3D Software

Velo3D launches new Flow Developer software tool, Ursa Major announced as first customer

Metal 3D printing company Velo3D has announced the launch of Flow Developer, a new tool that offers full control of 3D printing parameters within the company’s Flow print preparation software.   

Flow Developer allows users to input existing parameters they have developed on other systems, or create new parameter sets from scratch. Laser powder bed fusion (LPBF) 3D printing parameters include layer thicknesses, support structures, lattices, laser power, laser scan speed, laser spot size, hatching spacing, and scanning strategies (the laser scanning pattern on each layer). Such variables are key to determining the final properties of metal 3D printed parts.

Velo3D’s new offering simplifies the process of migrating existing additive manufacturing parameters into Velo3D technology, which includes its LPBF Sapphire 3D printers.   

“Velo3D’s mission has always been to provide an additive manufacturing solution that delivers repeatability from machine to machine, which is still a big shortcoming with legacy metal 3D printers. Previously, we did this by providing pre-defined parameters within the system, which left customers wanting to know what’s inside our ‘black box’ and looking for more flexibility.” explained Brad Kreger, CEO of Velo3D.  

Velo3D’s new tool is available now with Flow 7.0, the latest version of the company’s 3D print preparation software. This digital platform allows engineers to directly import and edit CAD files, which can then be prepared for 3D printing. Flow incorporates a library of standardized 3D print parameters. Once a design has been uploaded, the software applies the best-suited parameters to the model. This ensures that the resulting 3D printed part is repeatable, and possesses consistent material properties.

Flow Developer has already generated interest from within the industry, having been made available to select company’s prior to its official release. This includes US-based rocket engine manufacturer Ursa Major, which has now gone on record as a Velo3D customer for the first time. 

By leveraging this new tool, early-access customers have reportedly succeeded in scaling up the production of parts, easily shifting their projects from development to production.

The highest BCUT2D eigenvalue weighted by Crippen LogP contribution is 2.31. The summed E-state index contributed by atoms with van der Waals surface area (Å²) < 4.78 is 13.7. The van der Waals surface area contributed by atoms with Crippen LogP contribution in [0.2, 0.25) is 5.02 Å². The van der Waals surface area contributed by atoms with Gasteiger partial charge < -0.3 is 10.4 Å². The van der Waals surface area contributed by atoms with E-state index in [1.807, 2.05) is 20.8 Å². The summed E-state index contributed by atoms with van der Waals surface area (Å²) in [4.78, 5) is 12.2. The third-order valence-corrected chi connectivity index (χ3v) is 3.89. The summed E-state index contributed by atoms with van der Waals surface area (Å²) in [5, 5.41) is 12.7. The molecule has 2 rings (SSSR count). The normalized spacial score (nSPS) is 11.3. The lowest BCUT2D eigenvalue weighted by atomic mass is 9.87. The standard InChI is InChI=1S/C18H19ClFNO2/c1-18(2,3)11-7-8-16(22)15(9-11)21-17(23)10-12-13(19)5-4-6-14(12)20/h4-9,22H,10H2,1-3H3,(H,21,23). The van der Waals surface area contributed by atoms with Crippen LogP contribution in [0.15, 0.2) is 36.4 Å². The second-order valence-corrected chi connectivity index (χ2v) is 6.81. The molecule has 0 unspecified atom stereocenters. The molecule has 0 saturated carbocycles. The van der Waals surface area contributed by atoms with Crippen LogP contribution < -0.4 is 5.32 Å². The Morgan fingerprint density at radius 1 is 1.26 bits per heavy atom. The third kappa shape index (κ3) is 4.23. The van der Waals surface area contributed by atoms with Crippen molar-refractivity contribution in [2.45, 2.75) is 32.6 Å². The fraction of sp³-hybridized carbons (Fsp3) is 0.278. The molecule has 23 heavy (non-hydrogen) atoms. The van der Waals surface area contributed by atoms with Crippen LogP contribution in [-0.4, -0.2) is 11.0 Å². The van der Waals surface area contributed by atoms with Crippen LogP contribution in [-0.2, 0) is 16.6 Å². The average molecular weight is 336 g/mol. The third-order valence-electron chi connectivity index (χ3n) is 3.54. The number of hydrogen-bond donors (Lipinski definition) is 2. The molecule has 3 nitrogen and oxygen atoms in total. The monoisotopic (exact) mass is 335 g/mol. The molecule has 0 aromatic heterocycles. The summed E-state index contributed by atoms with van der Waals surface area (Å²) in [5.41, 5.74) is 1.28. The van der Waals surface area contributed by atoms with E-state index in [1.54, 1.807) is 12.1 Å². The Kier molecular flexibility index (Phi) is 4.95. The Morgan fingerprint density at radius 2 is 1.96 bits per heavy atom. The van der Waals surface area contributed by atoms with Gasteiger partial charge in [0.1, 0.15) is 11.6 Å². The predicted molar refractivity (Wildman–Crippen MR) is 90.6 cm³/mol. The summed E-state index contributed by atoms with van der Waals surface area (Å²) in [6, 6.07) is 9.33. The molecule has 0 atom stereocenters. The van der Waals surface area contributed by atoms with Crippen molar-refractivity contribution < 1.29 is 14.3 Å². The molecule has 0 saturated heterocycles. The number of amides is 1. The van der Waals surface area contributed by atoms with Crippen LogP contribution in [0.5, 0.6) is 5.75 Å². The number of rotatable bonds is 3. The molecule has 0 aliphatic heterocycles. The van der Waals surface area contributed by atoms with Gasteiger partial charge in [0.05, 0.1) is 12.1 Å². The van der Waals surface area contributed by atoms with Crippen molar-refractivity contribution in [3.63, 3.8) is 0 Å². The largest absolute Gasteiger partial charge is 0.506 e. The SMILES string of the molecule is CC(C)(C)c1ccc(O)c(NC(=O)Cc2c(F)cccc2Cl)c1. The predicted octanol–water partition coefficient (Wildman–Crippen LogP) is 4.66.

“When you combine Flow Developer with our ability to produce identical parts using the same print file, we strike the perfect balance between usability, repeatability, and flexibility,” Kreger added. 

Velo3D Flow Developer user interface and 3D printed part. Image via Velo3D.
Velo3D Flow Developer user interface and 3D printed part. Image via Velo3D.

Flow Developer adds to Velo3D’s metal AM portfolio  

Flow Developer allows 3D print parameters to either be inputted manually or copied and pasted directly from external data management software such as JMP or Microsoft Office.

The parameters can then be sent directly to a Velo3D Sapphire 3D printer, which will fabricate the final metal component. Custom 3D print parameter sets can also be saved and exported, allowing them to be reused in later 3D print jobs or shared with other Flow users.   

The Flow Developer tool has now been added to Velo3D’s end-to-end additive manufacturing solution that combines its Flow software, Sapphire 3D printers, and Assure quality assurance software. Assure monitors the metal 3D printing process layer by layer, detecting any defects in real-time and providing quality control and build report summaries.      

Developer's process parameter editing screen showing different parameter sets for walls and supports that feature customized layer thickness, laser power, laser scan speed, and laser spot size. Image via Velo3D.
Developer’s process parameter editing screen showing different parameter sets for walls and supports that feature customized layer thickness, laser power, laser scan speed, and laser spot size. (MAYBE DISCUSS THIS AND HOW THE PARAMETERS) Image via Velo3D.